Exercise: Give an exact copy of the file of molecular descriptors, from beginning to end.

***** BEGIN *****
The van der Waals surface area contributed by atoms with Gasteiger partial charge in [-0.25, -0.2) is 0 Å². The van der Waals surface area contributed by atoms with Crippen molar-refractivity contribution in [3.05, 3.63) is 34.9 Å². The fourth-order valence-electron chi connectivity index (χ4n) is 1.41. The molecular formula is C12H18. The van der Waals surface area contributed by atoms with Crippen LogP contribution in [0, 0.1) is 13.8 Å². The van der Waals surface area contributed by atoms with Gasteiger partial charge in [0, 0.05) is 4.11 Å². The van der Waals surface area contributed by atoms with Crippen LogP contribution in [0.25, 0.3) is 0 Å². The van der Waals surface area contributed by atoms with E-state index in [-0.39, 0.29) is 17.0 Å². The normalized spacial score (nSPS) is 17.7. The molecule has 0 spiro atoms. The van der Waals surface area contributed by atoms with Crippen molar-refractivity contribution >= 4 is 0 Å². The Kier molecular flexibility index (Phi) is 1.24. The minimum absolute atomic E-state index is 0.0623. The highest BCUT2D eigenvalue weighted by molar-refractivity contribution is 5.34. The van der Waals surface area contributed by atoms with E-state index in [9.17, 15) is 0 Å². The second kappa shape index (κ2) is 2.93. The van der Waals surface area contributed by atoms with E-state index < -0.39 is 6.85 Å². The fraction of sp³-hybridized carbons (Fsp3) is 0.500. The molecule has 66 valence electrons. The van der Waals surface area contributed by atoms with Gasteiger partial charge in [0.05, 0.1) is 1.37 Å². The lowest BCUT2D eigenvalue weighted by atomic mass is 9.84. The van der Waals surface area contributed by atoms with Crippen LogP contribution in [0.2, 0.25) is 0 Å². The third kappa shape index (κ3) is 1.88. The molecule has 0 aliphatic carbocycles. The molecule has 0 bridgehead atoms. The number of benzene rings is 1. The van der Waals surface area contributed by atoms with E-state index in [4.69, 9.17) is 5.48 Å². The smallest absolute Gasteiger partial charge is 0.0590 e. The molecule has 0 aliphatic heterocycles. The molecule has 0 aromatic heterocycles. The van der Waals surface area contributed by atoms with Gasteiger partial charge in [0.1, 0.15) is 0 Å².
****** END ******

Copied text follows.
The van der Waals surface area contributed by atoms with Gasteiger partial charge in [-0.25, -0.2) is 0 Å². The van der Waals surface area contributed by atoms with Crippen molar-refractivity contribution in [3.05, 3.63) is 34.9 Å². The fourth-order valence-electron chi connectivity index (χ4n) is 1.41. The molecular formula is C12H18. The van der Waals surface area contributed by atoms with Crippen LogP contribution in [0, 0.1) is 13.8 Å². The van der Waals surface area contributed by atoms with Gasteiger partial charge in [0, 0.05) is 4.11 Å². The van der Waals surface area contributed by atoms with Crippen LogP contribution in [0.25, 0.3) is 0 Å². The van der Waals surface area contributed by atoms with E-state index in [-0.39, 0.29) is 17.0 Å². The normalized spacial score (nSPS) is 17.7. The molecule has 0 spiro atoms. The van der Waals surface area contributed by atoms with Crippen molar-refractivity contribution >= 4 is 0 Å². The Kier molecular flexibility index (Phi) is 1.24. The minimum absolute atomic E-state index is 0.0623. The highest BCUT2D eigenvalue weighted by molar-refractivity contribution is 5.34. The van der Waals surface area contributed by atoms with E-state index in [9.17, 15) is 0 Å². The second kappa shape index (κ2) is 2.93. The van der Waals surface area contributed by atoms with E-state index < -0.39 is 6.85 Å². The fraction of sp³-hybridized carbons (Fsp3) is 0.500. The molecule has 66 valence electrons. The van der Waals surface area contributed by atoms with Gasteiger partial charge in [0.05, 0.1) is 1.37 Å². The lowest BCUT2D eigenvalue weighted by atomic mass is 9.84. The van der Waals surface area contributed by atoms with Crippen LogP contribution in [0.2, 0.25) is 0 Å². The third kappa shape index (κ3) is 1.88. The molecule has 0 aliphatic carbocycles. The molecule has 0 bridgehead atoms. The number of benzene rings is 1. The van der Waals surface area contributed by atoms with E-state index in [4.69, 9.17) is 5.48 Å². The smallest absolute Gasteiger partial charge is 0.0590 e. The molecule has 0 aliphatic heterocycles. The molecule has 0 aromatic heterocycles. The van der Waals surface area contributed by atoms with Gasteiger partial charge in [0.1, 0.15) is 0 Å².